Politicians love anniversaries, especially those recalling tragic events. Every time an anniversary of such a public event occurs — whether the first, fifth, tenth or twenty-fifth — some politician will rush to remind the public of the past event as a way to position himself or herself as a true leader, by calling for the government to do whatever it is they want done that would have prevented the prior tragedy or which they claim will prevent its recurrence.
This past week, amidst the myriad problems relating to the COVID pandemic and the recurring violence destroying lives, property and businesses in cities across the country, Republican Ohio Gov. Mike DeWine used the bully pulpit of his office to again call for the state legislature to pass gun control measures he has long championed. The timing for his latest call was the anniversary of a shooting spree last August 4th by an individual outside a Dayton, Ohio bar who fatally shot nine people before he was shot dead by police.
In the immediate aftermath of that 2019 shooting, DeWine issued a call for the legislature to pass a long list of gun control measures, including many that bore no relationship to the manner by which the Dayton shooter — a 26-year old white male with antifa sympathies — was able to obtain the firearm he used to carry out his horrific crime.
Included in DeWine’s proposal were measures constituting what has become known in recent years as a “Red Flag Law.” Such a law empowers law enforcement officers and other individuals including friends or relatives of a gun owner, to obtain a court order directing police to seize all firearms possessed by the person against whom the order is directed, based on allegations that the individual poses a threat to himself or others. A number of states already have passed such measures, despite their constitutional infirmities. DeWine’s initial legislative package also called for what would amount to a statewide “universal” background check system for virtually all firearms transfers including those between private, law-abiding citizens.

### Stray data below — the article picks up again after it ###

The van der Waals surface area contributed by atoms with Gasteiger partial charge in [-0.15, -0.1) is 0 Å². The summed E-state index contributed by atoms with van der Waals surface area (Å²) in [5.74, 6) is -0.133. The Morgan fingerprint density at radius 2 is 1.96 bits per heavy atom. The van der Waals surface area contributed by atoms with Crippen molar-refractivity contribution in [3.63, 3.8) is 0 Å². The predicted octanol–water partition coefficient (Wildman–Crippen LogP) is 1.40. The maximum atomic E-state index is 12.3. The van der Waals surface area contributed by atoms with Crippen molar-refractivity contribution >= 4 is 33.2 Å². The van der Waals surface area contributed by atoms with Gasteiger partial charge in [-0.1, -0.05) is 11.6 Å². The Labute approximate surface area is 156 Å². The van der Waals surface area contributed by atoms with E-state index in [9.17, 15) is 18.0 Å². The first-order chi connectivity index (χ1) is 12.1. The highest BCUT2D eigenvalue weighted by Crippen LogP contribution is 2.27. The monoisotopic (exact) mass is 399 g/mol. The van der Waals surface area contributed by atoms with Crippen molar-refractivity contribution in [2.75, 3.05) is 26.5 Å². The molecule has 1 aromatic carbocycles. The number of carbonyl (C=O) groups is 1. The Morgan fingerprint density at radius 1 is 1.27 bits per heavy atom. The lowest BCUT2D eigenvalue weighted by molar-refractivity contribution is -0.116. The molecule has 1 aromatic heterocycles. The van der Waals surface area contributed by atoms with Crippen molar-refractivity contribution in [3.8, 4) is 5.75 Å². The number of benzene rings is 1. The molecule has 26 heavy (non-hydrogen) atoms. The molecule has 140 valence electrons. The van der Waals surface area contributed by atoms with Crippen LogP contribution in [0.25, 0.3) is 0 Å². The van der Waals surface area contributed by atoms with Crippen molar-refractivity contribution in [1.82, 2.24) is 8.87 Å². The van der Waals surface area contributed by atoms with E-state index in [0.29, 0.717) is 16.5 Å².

Thus far, Ohio’s legislature has shown little interest in passing such far-reaching legislation, despite DeWine’s pressing.
In the face of this legislative resistance, DeWine later in 2019 backed away from some of the more problematic provisions in what he cleverly titled his “STRONG Ohio” bill, including those that would have directly and formally established a Red Flag Law. However, the details of his proposed law clearly move toward just such a law, and he continues to press for other problematic provisions, including opening the door to a potential firearms registry for transfers between private persons.
Like many gun control advocates holding public office, DeWine appears drawn to the limelight rather than the hard work of dealing with the legislature and the public to enact meaningful measures that would address actual problems but still within both the letter and the intent of the Second Amendment and other provisions in our Constitution’s Bill of Rights. In fact, hidden within his proposals are some measures that could provide the basis for such action.
If, instead of grandstanding before the media on the anniversary of a tragedy that already constituted a criminal act, the Governor worked hard to craft more limited legislation and budgetary measures that address known deficiencies in laws designed already to keep firearms out of the hands of persons not allowed under long-standing federal to possess them, he likely would have far more success. But then again, that is much harder than calling a news conference and restating the time-worn trope that “Doing nothing is simply not an option,” as he did last week.